Improving leadership development is widely recognized by HR leaders and senior managers as a key priority for any high performing, modern organization. The Ontario Public Service prides itself on being one of Canada’s top 100 employers, one of Canada’s greenest employers, and one of Canada’s best diversity employers. The quality and development of our leaders is critical if we want to continue to be an employer of choice.
As part of its 2008-2011 HR Plan, the OPS launched the Role of the Manager initiative to clearly define roles and responsibilities of managers and to support leadership development across the organization. The Centre for Leadership and Learning (CFLL) developed a number of programs under this initiative, including: Management Foundations, a mandatory two-day program for all new managers to ensure they have the knowledge, skills, behaviours and supports to effectively lead and manage their employees and deliver business results; First 100 Days, a comprehensive on-boarding road map for newly hired executives; and iManage, a portal where managers can easily access policies, directives, communications, and other tools and resources to assist them in their leadership roles. The portal is also transparent and open to staff, to create broader awareness of the role of the manager.
The OPS Leader-Manager competency model was also revised to ensure that the competency descriptions and supporting human resources applications are current, accurate and aligned with changing business requirements. These changes helped to outline the proficiency levels from staff to deputy minister by providing primary focus areas for each of the four competencies (transforms, delivers, inspires, connects) and two personal attributes (self-awareness and acting with integrity). Expectations are clear and incorporate principles of inclusion. The model is a continuum of leadership mastery that applies to both management and leadership activities, and is a fundamental element in the OPS Talent Management Program (TM).
Now in its sixth year, talent management integrates the key HR processes of recruitment, performance management, talent assessment, learning and development, and succession planning. This ensures that management employees receive targeted development and that the organization is able to build and maintain capacity in all key positions for now and into the future.
Through the TM program, the OPS has transformed from a ministry-based, siloed perspective on talent to an enterprise-wide approach to managing talent. Talent is reviewed and discussed across the enterprise in ministries, regions and executive leadership tables to identify development and deployment opportunities for management employees. Talent information gathered from the TM system has equipped executives with better quality reference materials, reports and analysis on their leadership talent across the OPS.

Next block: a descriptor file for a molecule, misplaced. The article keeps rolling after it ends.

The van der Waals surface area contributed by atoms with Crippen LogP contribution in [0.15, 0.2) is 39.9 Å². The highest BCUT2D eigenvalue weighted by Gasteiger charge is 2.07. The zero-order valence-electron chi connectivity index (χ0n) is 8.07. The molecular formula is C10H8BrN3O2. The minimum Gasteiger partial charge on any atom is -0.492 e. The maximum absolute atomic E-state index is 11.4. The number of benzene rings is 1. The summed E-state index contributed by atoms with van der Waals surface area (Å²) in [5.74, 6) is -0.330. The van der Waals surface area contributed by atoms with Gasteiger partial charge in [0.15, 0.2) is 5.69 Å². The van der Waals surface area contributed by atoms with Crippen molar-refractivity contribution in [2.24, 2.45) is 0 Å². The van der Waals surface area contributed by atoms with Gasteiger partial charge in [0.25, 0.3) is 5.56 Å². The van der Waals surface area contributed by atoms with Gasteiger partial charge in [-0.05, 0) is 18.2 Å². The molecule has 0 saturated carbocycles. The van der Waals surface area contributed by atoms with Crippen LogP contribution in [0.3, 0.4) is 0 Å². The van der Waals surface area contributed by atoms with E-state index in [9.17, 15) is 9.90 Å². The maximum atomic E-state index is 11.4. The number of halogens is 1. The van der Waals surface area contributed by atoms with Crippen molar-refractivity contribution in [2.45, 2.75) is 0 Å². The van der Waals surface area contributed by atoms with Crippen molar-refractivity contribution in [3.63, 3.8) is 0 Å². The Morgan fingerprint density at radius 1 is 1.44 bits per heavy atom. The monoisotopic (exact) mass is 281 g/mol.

Supported by an online system, senior leaders are able to review information from employees and managers. This creates a greater understanding of each employee’s career goals and skill set, allowing talent conversations to flourish. Learning and development strategies identified in the talent assessment process automatically link to an employee’s learning plan.
The TM program provides the organization with the tools to identify possible successors to key leadership positions and enable senior leaders to prepare them for their future roles. Talent management has given the OPS a better succession plan for high-risk positions in the organization.
The OPS offers two nominated programs for high potential leaders that are closely aligned to talent management and the competency framework: Advancing into Management (AIM) is a program designed to provide leadership and management development for 35 aspiring managers representing all ministries. Through six progressive modules over a six-month period, it blends 15 days of classroom-based learning with e-learning and personal reflection. The Leadership Development Program is a five-week residential program over the course of 12 months that offers dedicated learning aimed at preparing 35 senior managers for more complex assignments or higher-level positions.
With 28 percent of our senior executives eligible to retire within the next five years, it is critical that we continue to focus on developing and expanding the ways in which we develop current and future leaders.
The ability of a modern OPS to respond to changing priorities and challenges is dependent on an engaged workforce with the right competencies and a well established pathway for learning and development. It requires leaders who have the right combination of managerial and leadership skills to empower their staff to be leaders. The OPS is committed to being a modern, high performing public service that values its people and develops their capacity to learn, lead and thrive in a changing environment.
Clare Matthews is the manager of program development for the OPS Learning and Development Branch in the Ministry of Government Services. Chettie Legaspi is the manager of talent management in the Executive Program and Services Branch of the MGS.